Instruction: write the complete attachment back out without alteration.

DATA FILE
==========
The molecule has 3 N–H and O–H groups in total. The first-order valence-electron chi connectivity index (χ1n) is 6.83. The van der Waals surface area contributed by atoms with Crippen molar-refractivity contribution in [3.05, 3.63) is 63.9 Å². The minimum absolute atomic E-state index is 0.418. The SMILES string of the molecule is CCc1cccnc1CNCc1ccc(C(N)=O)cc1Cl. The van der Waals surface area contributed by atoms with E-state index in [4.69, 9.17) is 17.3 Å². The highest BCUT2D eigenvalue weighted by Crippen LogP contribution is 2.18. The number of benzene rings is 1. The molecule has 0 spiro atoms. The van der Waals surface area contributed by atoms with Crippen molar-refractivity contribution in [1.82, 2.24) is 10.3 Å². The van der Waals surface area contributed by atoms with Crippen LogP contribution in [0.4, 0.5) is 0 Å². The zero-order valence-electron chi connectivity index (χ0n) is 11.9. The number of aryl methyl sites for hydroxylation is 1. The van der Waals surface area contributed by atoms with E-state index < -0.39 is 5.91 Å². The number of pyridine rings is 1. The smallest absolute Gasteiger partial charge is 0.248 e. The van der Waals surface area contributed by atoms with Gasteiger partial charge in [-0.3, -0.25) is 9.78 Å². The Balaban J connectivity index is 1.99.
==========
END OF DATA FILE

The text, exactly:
The molecule has 3 N–H and O–H groups in total. The first-order valence-electron chi connectivity index (χ1n) is 6.83. The van der Waals surface area contributed by atoms with Crippen molar-refractivity contribution in [3.05, 3.63) is 63.9 Å². The minimum absolute atomic E-state index is 0.418. The SMILES string of the molecule is CCc1cccnc1CNCc1ccc(C(N)=O)cc1Cl. The van der Waals surface area contributed by atoms with E-state index in [4.69, 9.17) is 17.3 Å². The highest BCUT2D eigenvalue weighted by Crippen LogP contribution is 2.18. The number of benzene rings is 1. The molecule has 0 spiro atoms. The van der Waals surface area contributed by atoms with Crippen molar-refractivity contribution in [1.82, 2.24) is 10.3 Å². The van der Waals surface area contributed by atoms with Crippen LogP contribution in [0.4, 0.5) is 0 Å². The zero-order valence-electron chi connectivity index (χ0n) is 11.9. The number of aryl methyl sites for hydroxylation is 1. The van der Waals surface area contributed by atoms with E-state index < -0.39 is 5.91 Å². The number of pyridine rings is 1. The smallest absolute Gasteiger partial charge is 0.248 e. The van der Waals surface area contributed by atoms with Gasteiger partial charge in [-0.3, -0.25) is 9.78 Å². The Balaban J connectivity index is 1.99.